Cormac Moore: Troubles history project has failed before it has started

Concerns remain about link to Legacy Act and ethics of accessing files denied to victims’ families

Cormac Moore

Cormac Moore

Historian Cormac Moore is a columnist with The Irish News and editor of On This Day.

"Birth, death and marriage registers stored in archiveSimilar pictures in my portfolio:"
The Troubles history project may give some historians access to files denied to victims' families (PieroAnnoni/Getty Images)

IT is over a month since the co-chairpersons of the expert advisory panel of the British government’s “independent public history” project, Lord Paul Bew and Dr Caoimhe Nic Dháibhéid, were pictured with Lord Caine, one of the sponsors of the Legacy Act, at its public announcement.

There has been much discussion and debate since then about the project but the two fundamental problems many people have – its links to the Legacy Act and the ethical implications of historians accessing files denied to families of victims – remain unsatisfactorily answered.

Some would have us believe that this history project was spawned in Oxford in 2014 and has nothing whatsoever to do with the legacy legislation.

Others bemoaned the timing of the announcement, which coincided with the enforcement of the reviled Legacy Act, thus “confusing” both with each other. Even the Northern Ireland Office, who you’d think would be proud of both of its endeavours, was quick to claim that the history project had nothing to do with the Act.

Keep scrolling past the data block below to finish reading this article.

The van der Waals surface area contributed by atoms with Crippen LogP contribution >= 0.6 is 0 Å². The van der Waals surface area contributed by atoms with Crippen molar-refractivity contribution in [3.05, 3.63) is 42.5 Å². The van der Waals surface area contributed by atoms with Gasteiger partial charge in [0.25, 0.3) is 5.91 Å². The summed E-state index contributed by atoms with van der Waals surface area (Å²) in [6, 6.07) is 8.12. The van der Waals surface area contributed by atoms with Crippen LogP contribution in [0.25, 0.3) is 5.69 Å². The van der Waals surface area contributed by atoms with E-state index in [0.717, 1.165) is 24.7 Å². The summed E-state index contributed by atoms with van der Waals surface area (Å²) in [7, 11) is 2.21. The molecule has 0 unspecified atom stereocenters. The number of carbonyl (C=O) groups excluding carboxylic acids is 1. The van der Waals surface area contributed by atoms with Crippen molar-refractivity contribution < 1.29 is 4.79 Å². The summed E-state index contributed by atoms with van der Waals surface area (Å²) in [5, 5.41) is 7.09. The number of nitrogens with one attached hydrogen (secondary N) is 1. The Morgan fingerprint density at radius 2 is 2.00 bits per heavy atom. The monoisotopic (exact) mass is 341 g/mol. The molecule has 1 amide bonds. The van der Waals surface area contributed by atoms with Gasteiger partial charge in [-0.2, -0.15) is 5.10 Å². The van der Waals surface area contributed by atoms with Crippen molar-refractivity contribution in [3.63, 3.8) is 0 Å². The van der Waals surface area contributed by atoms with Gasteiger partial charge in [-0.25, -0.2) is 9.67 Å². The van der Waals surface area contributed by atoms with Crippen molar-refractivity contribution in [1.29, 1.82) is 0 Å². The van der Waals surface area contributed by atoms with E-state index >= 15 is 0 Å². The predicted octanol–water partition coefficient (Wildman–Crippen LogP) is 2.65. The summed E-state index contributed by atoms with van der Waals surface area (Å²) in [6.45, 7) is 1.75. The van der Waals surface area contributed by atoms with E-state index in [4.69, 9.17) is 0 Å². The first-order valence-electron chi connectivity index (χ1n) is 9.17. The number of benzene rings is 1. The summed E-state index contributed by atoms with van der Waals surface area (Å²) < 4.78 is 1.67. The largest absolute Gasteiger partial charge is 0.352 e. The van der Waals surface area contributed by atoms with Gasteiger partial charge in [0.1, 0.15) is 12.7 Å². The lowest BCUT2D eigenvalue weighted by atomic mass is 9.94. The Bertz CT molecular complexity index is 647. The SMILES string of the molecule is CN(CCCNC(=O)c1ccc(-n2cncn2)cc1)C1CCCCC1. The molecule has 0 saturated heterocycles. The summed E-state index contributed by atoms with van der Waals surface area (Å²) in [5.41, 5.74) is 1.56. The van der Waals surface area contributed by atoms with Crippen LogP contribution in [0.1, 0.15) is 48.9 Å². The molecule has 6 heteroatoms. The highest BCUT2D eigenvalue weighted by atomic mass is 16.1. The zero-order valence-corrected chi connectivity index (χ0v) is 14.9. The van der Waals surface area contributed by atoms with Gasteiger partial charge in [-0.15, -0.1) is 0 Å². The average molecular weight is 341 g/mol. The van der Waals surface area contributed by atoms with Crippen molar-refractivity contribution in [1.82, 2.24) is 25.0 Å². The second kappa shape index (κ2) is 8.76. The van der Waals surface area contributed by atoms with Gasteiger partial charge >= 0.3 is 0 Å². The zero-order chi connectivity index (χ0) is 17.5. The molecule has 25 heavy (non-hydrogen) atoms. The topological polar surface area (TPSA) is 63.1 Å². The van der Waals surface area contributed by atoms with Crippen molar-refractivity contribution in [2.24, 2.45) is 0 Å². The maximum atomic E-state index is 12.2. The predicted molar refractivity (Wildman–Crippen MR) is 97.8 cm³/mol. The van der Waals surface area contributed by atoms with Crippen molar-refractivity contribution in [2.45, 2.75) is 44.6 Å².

However, Lord Bew backed an amendment from Lord Godson in the House of Lords that would have included the history project in the legacy legislation. Although not included ultimately, much of the debate on the Act focused on this history project, which in many ways was centred on what Baroness Kate Hoey believed was “the one-sided nature of much of the academic research into our past”.

When this project was first mooted by the British government in 2021, the Daily Telegraph reported that it “will be commissioned under government plans, amid fears the narrative of the conflict is being distorted by republicans”.

Former secretary of state Brandon Lewis confirmed the intention to commission an official history by independent historians in a press release about the introduction of the Northern Ireland Troubles (Legacy and Reconciliation) Bill the following year.

It is clear the history project was being prepared in tandem with the Legacy Act. It is not clear, though, when or how the expert advisory panel was appointed and by whom. Did Brandon Lewis or Chris Heaton-Harris ask Bew and Nic Dháibhéid to chair the panel? Did the NIO ask other members to join the panel? When were they approached? As Professor Nicholas Allen has pointed out, clarity and transparency are required from the origin of this project rather than from its announcement.

Lord Caine, Parliamentary Under-Secretary of State for Northern Ireland (centre), with co-chairs of the independent advisory panel, Lord Bew and Dr Caoimhe Nic Dháibhéid
Lord Caine, Parliamentary Under-Secretary of State for Northern Ireland (centre), with Lord Bew and Dr Caoimhe Nic Dháibhéid, co-chairs of the independent advisory panel for the Troubles history project

While the panel has unconvincingly tried to separate the history project from the Legacy Act, it has only belatedly attempted to address the biggest problem most people have: the ethical implications of a select few historians accessing files denied to families of victims.